“Spill the Disabili-Tea” is an interactive, facilitated workshop designed to elevate knowledge of disability justice and provide a space to apply this lens to the inclusive practices of various community spaces. As a queer, biracial, amputee with a Master’s degree in Clinical Rehabilitation and Mental Health Counseling, I draw upon my lived experience, education, and advocacy skills to lead a candid conversation unpacking the following questions (and more): Who is "disabled" and what creates that experience? What is "disability justice?" What's the "right way" to interact with people with disabilities? How do we navigate "microaggressions?" What's the difference between "access" and "inclusion?" Is disability a cultural experience and how can that intersect with other cultural identities? How can I integrate these skills in the community?
This specific project is proposed as a collaboration with the Plus Bus, a plus size retail store that sells new and used plus size clothes in Los Angeles. In addition to fostering a safe space for body positivity and ethical fashion, the Plus Bus is an established venue for community events and encourages opportunities for “face to face connection” and strives to “provide a safe space for spending time with other fatshionistas looking to connect and create memorable experiences.”
With funding from the Awesome Project, I will be able to host “Spill the Disabili-Tea” at the Plus Bus, bringing the spirit of disability justice to a community space founded on body positivity and radical inclusion. The Plus Bus has created an engaged community of activists who are eager to build connections and awareness through socially conscious dialogues. Through this collaboration, I hope to draw connections between the fat activism and disability justice movements, fostering an exchange between these communities, highlighting the common goal of challenging normativity and embracing all bodies with love.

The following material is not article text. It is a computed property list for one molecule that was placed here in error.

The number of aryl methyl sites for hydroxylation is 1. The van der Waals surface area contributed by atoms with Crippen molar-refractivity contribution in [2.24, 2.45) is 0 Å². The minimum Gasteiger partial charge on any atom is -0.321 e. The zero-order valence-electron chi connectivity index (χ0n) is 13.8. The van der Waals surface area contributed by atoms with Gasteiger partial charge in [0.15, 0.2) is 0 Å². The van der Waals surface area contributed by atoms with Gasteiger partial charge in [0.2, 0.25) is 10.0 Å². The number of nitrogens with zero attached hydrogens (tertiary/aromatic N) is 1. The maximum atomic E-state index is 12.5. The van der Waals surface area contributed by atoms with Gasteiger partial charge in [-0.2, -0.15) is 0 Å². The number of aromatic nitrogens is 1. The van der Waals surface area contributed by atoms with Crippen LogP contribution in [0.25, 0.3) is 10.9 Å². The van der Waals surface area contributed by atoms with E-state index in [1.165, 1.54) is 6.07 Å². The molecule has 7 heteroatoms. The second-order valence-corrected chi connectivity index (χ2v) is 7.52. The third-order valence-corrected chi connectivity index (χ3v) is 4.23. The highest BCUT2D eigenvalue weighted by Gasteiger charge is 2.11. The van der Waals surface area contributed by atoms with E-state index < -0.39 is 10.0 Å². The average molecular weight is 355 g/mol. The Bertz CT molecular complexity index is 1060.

What our grantee is saying: "This grant award represents an opportunity for me to take the passion and skills I’ve developed for disability justice in the Bay Area and share it with a new community of people eager to join in the movement. I admire the mission of the Plus Bus and am humbled to facilitate a workshop showcasing the relevance of disability justice in that community’s culture of body positivity and fat activism. I am also thrilled to have the means to create paid work for other marginalized peers in my network and compensate them adequately, using this capital to address inequities in work opportunities for marginalized people."
Funded by Disability (August 2018)